“He used to drink with us every day. He always had One Hundred Years under his arm. Alejandro and Álvaro used to say, “Here comes that moocher to talk about literature.” He was always with us at Japi, but he drank very little. He used to hear our stories and then write them down later. I haven’t read One Hundred Years since it was published, but I’ve read it a million times—because every day he used to read the chapter he’d written the night before. If he’d slept with the two-bit whore, he’d write a chapter about it.”—Solitude & Company: An Oral Biography of Gabriel García Márquez
“Give me your tired, your poor,
Your huddled masses yearning to breathe free,
The wretched refuse of your teeming shore.
Send these, the homeless, tempest-tossed, to me:
I lift my lamp beside the golden door.”—Emma Lazarus | I guess poets don’t make good politicians.
“I get the anger. I personally loathe Facebook and I have for a long time, even as I appreciate and study its importance in people’s lives. But on a personal level, I hate the fact that Facebook thinks it’s better than me at deciding which of my friends’ posts I should see. I hate that I have no meaningful mechanism of control on the site. And I am painfully aware of how my sporadic use of the site has confused their algorithms so much that what I see in my newsfeed is complete garbage. And I resent the fact that because I barely use the site, the only way that I could actually get a message out to friends is to pay to have it posted. My minimal use has made me an algorithmic pariah and if I weren’t technologically savvy enough to know better, I would feel as though I’ve been shunned by my friends rather than simply deemed unworthy by an algorithm. I also refuse to play the game to make myself look good before the altar of the algorithm. And every time I’m forced to deal with Facebook, I can’t help but resent its manipulations.”—
The challenge that Facebook has is that the root cause of having a cluttered feed is really the underlying social network that one constructs—it’s the core of their product.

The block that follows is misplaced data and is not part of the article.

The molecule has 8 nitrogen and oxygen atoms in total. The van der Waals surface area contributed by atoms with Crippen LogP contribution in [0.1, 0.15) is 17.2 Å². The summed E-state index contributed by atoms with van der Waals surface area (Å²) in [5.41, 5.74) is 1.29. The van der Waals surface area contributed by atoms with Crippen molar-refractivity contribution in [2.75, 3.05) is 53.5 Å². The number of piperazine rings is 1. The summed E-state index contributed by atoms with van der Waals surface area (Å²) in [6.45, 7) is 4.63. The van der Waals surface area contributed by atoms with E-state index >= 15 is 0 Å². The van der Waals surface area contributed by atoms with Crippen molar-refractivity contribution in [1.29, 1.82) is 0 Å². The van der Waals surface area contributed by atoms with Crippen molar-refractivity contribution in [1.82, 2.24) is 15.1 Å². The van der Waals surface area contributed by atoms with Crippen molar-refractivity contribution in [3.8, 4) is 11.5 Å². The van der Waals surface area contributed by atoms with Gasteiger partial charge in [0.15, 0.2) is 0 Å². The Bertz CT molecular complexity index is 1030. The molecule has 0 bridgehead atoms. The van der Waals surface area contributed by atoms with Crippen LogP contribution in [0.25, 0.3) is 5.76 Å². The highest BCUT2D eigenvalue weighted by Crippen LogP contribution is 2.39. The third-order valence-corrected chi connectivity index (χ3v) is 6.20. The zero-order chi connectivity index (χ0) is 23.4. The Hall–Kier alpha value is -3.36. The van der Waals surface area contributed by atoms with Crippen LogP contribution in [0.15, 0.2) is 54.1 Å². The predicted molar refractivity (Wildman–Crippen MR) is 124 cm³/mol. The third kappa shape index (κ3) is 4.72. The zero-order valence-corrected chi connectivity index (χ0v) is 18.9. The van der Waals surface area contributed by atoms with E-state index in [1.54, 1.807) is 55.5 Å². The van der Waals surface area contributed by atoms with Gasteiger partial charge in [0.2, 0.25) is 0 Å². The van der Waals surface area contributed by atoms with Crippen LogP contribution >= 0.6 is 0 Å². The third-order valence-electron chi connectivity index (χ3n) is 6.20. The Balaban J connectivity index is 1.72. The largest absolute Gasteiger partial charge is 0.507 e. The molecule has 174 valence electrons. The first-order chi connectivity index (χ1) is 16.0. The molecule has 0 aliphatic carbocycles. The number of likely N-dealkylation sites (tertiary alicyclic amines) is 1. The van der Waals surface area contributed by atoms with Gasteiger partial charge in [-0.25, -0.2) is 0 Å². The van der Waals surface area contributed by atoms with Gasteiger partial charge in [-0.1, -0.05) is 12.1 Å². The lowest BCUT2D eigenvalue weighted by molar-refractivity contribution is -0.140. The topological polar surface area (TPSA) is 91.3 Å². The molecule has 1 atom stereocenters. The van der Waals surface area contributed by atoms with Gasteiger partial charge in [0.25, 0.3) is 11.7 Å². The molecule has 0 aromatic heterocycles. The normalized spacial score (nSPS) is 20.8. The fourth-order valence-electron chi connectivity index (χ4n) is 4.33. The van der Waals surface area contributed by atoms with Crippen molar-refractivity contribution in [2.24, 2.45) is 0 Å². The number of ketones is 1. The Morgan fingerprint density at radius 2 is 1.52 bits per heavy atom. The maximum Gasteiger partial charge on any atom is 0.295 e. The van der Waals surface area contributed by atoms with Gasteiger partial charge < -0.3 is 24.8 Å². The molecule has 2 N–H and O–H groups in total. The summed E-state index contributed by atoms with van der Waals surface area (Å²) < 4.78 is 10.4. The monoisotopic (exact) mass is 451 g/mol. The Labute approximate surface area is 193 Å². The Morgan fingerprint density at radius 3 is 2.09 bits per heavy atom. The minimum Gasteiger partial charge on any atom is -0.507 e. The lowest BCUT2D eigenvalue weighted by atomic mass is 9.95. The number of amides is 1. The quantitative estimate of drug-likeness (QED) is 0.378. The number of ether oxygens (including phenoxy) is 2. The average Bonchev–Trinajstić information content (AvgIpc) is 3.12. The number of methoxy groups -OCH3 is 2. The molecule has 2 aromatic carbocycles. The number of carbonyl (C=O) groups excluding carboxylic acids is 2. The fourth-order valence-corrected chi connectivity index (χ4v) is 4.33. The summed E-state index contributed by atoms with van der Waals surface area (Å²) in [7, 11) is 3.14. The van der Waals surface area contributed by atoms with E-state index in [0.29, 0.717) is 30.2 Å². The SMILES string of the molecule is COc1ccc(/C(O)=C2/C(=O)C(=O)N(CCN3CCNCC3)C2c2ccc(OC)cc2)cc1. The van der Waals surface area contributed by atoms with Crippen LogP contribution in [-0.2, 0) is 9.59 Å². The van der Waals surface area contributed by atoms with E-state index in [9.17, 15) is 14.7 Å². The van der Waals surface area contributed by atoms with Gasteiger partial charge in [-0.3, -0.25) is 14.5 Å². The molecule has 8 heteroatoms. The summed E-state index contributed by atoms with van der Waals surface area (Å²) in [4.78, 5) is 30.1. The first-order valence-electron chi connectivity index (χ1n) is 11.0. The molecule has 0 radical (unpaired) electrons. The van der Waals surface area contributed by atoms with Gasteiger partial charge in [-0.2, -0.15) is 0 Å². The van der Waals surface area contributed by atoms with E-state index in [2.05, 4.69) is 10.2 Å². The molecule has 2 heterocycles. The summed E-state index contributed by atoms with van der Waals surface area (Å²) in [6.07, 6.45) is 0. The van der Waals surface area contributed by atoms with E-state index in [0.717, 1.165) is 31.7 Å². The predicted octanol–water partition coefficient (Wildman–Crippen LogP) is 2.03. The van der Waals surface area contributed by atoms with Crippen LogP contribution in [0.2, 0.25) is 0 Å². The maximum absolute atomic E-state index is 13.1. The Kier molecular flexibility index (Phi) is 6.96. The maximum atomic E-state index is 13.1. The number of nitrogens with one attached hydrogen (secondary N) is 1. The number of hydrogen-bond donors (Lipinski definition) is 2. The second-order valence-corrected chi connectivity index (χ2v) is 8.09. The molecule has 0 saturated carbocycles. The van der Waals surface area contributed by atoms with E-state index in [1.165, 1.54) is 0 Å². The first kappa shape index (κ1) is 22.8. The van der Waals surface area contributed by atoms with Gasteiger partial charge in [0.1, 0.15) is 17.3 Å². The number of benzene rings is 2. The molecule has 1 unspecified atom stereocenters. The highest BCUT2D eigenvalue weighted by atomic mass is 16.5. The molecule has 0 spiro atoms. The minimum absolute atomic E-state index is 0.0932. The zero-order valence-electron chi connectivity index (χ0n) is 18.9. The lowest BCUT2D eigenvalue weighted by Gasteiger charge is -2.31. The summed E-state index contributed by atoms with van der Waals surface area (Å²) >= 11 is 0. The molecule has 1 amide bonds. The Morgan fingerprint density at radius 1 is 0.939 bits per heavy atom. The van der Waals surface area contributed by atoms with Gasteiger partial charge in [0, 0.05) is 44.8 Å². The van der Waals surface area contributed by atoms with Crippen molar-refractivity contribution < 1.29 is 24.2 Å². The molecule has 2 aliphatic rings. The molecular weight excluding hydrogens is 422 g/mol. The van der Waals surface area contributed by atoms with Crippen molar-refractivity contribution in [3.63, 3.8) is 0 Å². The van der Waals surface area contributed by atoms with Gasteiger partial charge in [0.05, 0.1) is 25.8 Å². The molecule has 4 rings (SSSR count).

They’ve made small attempts to address that, like introducing asymmetric following, but I can’t imagine that has been all that effective given their size. (Overhauling your product when you’re at the scale of Facebook is incredibly hard, and they’ve succeeded in many cases, which is an impressive feat.)
In Facebook’s mission to connect everyone, the product doesn’t allow the individual to control their proximity to people in the way that we naturally do in real life. The answer isn’t to give users more control, since having knobs (i.e. Google+ Circles) is too onerous (most people won’t customize). And since they’re too big to re-architect the product (probably not a good idea) they’re understandably left playing whack-a-mole with the symptoms, instead, which is suboptimal.
Thus, we’re stuck with this socially awkward dinner party host who is trying to make sure everyone is only talking to the people who they’re likely to want to talk to, resulting in an overly socially sterile environment that feels more like a chaperoned dance than a party.
Outside of defensive reasons, it makes a ton of sense that the company is splitting out its service into discrete apps, and buying up anyone who is exhibiting growth, especially on mobile and especially systems like chat that have a different social network architecture.
“Horowitz offers startup entrepreneurs and established business leaders the following advice: “The CEO must be the keeper of the story. The CEO is responsible for getting the story right, that it’s up to date, compelling, and can move the hearts of men and women. That’s the fundamental responsibility of the chief executive.””—'Your Story Is Your Strategy' Says VC Who Backed Facebook And Twitter (via gregcohn)
“The relationship was further cemented earlier this month, when Ankara signed a 50-year deal with Iraqi Kurdistan’s leaders, allowing them to export Kurdish oil to the world via a pipeline that runs through Turkey. The deal, which was opposed by Iraq’s central government in Baghdad, indicates that Turkey now sees Iraqi Kurdistan as a strategic partner, and cares very little about the territorial integrity of Iraq that it used to obsess about.”—
The Balkanization of Iraq isn’t a surprise. In fact, it follows logically from the illogical borders drawn post WWII by aging colonial powers. See: Libya, Sudan, et al. Jordan is an interesting ‘state’. So are Yemen and Oman, especially viewed from the perspective of the Kurds, the largest stateless group of people in the world for a very long time now.